While previous research has generally shown that economic performance is an important predictor of satisfaction with democracy, differences between political systems on the majoritarian-consensual dimension have not been as marked as expected. What has been neglected in previous studies is how the interaction between economic performance and type of power-sharing arrangement co-produce democratic satisfaction. This study uses multiple rounds of data from the European Social Survey between 2002 and 2013 involving 31 countries. The results show that short-term changes in economic performance and government fractionalization interactively increase or decrease levels of political support. The effect of economic performance on satisfaction with democracy becomes weaker the more fractionalized a government is. Satisfaction with how democracy works in a country remains relatively high in systems with fractionalized coalition governments when the economy is performing poorly. But when the economy performs extraordinarily well, satisfaction with democracy is even higher in countries with a dominant party in charge of government power.
Low levels of political trust are associated with a preference for protest parties. Some authors have argued that in this manner protest parties indirectly contribute to the stability of electoral democracy, functioning as a ‘safety valve’ for political discontent. In this article, we investigate the relationship between protest voting and political trust in a dynamic perspective, relying on a five-year Belgian panel study. We confirm that citizens with low levels of political trust are more likely to vote for protest parties. Additionally, we point out that decreasing levels of trust significantly increase the probability of voting for a protest party, even controlling for absolute levels of trust. Most importantly, having voted for a protest party in 2009 is linked to a subsequent further drop in political trust during the 2009–14 observation period. The panel analysis suggests that distrust and protest voting reinforce one another, leading to a potential spiral of distrust.
Populism is usually studied by looking at the electoral and rhetorical strategies of parties considered to be populist. In contrast, this article attempts to measure the support for the core propositions of populism among voters and explain the social differences in that support. On the basis of a survey of the Dutch-speaking population of Belgium (N: 2,330) we find that this support for populism turns out not to be directly influenced by a weak or uncertain economic position, by dissatisfaction with personal life or feelings of anomie. Support for populism appears foremost as a consequence of a very negative view of the evolution of society – declinism – and of the feeling of belonging to a group of people that is unfairly treated by society.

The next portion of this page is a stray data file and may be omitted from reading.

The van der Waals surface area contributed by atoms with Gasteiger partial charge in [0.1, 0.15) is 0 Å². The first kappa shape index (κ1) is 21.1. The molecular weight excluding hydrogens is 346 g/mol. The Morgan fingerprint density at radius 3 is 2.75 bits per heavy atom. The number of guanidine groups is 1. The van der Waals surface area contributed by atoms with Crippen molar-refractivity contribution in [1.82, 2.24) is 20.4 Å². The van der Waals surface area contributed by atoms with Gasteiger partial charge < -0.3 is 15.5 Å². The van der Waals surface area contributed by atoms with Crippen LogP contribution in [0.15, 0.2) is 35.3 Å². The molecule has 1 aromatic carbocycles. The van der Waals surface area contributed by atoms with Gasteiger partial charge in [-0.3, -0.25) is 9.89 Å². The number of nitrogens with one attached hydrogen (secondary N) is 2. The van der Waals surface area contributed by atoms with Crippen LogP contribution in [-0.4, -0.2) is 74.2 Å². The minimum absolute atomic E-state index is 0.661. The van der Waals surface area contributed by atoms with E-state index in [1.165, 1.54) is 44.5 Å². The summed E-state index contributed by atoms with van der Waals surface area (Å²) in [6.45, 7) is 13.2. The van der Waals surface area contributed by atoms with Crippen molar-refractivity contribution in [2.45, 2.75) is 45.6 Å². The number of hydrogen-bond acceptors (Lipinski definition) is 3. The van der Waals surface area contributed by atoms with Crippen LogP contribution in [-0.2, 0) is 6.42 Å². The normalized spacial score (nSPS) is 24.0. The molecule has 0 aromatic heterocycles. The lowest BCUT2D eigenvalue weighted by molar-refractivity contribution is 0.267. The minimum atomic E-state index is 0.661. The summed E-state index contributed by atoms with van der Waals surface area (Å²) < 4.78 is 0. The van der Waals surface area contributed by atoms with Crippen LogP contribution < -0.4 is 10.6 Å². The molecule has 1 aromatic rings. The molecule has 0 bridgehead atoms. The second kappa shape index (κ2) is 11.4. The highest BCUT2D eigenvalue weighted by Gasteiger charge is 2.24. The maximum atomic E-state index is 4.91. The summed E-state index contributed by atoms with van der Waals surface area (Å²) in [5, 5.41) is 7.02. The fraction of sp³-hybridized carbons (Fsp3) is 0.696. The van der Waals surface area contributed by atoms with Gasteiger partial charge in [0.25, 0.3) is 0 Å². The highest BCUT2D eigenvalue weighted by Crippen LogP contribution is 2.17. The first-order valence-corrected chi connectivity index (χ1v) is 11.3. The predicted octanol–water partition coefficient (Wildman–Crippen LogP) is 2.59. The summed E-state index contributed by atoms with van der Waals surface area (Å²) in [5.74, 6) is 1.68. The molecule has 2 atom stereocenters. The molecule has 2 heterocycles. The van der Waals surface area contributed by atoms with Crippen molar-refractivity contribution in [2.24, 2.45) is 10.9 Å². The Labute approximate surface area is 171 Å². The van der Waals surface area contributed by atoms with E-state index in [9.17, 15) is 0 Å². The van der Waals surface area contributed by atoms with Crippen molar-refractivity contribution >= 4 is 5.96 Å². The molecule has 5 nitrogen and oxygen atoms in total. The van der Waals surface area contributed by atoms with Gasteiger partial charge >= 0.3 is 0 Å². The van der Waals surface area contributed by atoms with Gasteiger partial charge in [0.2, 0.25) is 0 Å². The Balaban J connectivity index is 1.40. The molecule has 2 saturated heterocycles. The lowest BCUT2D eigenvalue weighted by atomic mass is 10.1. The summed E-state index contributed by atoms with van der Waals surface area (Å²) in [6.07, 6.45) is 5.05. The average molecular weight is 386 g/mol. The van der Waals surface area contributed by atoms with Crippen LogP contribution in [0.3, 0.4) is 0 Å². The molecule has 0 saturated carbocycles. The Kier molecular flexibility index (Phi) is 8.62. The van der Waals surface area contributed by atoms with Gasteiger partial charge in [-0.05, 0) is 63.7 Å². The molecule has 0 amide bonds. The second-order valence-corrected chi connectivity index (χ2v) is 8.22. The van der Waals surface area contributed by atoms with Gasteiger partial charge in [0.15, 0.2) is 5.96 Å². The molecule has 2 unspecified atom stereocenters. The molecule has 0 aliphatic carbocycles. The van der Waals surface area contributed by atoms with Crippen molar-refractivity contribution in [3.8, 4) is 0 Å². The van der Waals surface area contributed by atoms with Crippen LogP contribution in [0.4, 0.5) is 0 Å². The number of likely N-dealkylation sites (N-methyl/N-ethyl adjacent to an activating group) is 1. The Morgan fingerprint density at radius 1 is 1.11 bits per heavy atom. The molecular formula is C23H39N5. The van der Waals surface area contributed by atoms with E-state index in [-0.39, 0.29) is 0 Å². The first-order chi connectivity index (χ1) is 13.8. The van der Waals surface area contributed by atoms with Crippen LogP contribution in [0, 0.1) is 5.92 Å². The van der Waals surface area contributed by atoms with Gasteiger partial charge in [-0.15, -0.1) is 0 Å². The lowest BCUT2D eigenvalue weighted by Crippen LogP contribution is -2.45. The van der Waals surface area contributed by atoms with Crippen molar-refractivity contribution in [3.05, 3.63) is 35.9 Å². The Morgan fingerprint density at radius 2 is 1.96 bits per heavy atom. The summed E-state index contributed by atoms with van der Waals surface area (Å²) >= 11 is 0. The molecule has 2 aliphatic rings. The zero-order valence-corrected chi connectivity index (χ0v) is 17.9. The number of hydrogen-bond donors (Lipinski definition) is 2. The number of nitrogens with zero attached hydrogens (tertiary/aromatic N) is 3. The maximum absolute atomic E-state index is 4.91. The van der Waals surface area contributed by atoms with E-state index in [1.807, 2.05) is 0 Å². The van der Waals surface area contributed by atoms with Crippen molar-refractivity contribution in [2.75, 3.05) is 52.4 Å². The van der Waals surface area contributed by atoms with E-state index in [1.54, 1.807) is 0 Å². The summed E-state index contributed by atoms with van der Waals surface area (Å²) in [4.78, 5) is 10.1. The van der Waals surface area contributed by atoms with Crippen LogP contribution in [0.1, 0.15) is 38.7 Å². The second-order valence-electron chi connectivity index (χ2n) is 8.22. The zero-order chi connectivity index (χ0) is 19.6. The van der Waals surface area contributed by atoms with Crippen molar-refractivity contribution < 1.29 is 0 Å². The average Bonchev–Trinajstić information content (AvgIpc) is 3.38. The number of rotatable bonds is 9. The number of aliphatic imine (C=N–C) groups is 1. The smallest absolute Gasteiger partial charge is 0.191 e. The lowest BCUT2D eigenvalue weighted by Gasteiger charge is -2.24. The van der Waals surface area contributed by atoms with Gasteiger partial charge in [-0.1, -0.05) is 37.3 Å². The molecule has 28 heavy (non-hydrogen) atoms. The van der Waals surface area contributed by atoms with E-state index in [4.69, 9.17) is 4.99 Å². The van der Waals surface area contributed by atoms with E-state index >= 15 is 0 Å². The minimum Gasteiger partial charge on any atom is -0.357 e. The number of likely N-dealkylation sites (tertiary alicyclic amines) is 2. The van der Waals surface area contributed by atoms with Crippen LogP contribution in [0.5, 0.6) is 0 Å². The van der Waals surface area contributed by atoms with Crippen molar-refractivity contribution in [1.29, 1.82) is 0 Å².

Although there is a lively academic debate about contemporary populism in Europe and Latin America, almost no cross-regional research exists on this topic. This article aims to fill this gap by showing that a minimal and ideological definition of populism permits us to analyse current expressions of populism in both regions. Moreover, based on a comparison of four prototypical cases (FN/Le Pen and FPÖ/Haider in Europe and PSUV/Chávez and MAS/Morales in Latin America), we show that it is possible to identify two regional subtypes of populism: exclusionary populism in Europe and inclusionary populism in Latin America.
This article reviews books which test the personalization of politics, looking at different dimensions of the growing importance of leaders over time, namely for political parties, in electoral behaviour and in the media. Only recently have wide-ranging comparative longitudinal studies on leaders been carried out. The personalization thesis is not equally demonstrated across all dimensions. Indeed, we find something of a puzzle: There is no strong trend towards personalization of party organizations, whereas in electoral behaviour the evidence points to the increasing use by voters of leaders as heuristics. This attests to the decline of the importance of parties. The personalization of media may be the mechanism which explains the change in voting behaviour, and the third and final section of the review looks into that arena. We conclude with some suggestions on further research on the personalization of politics.
This article assesses the electoral performance of populist parties in three European countries: the Netherlands, Poland and the United Kingdom. In explaining the electoral performance of the populist parties in the three countries, the article considers the agency of political parties in particular. More specifically, it examines the responsiveness of established parties and the credibility of the populist parties. Whereas the agency of populist parties, or other radical outsiders, has often been overlooked in previous comparative studies, this article argues that the credibility of the populist parties themselves plays a crucial role in understanding their electoral success and failure.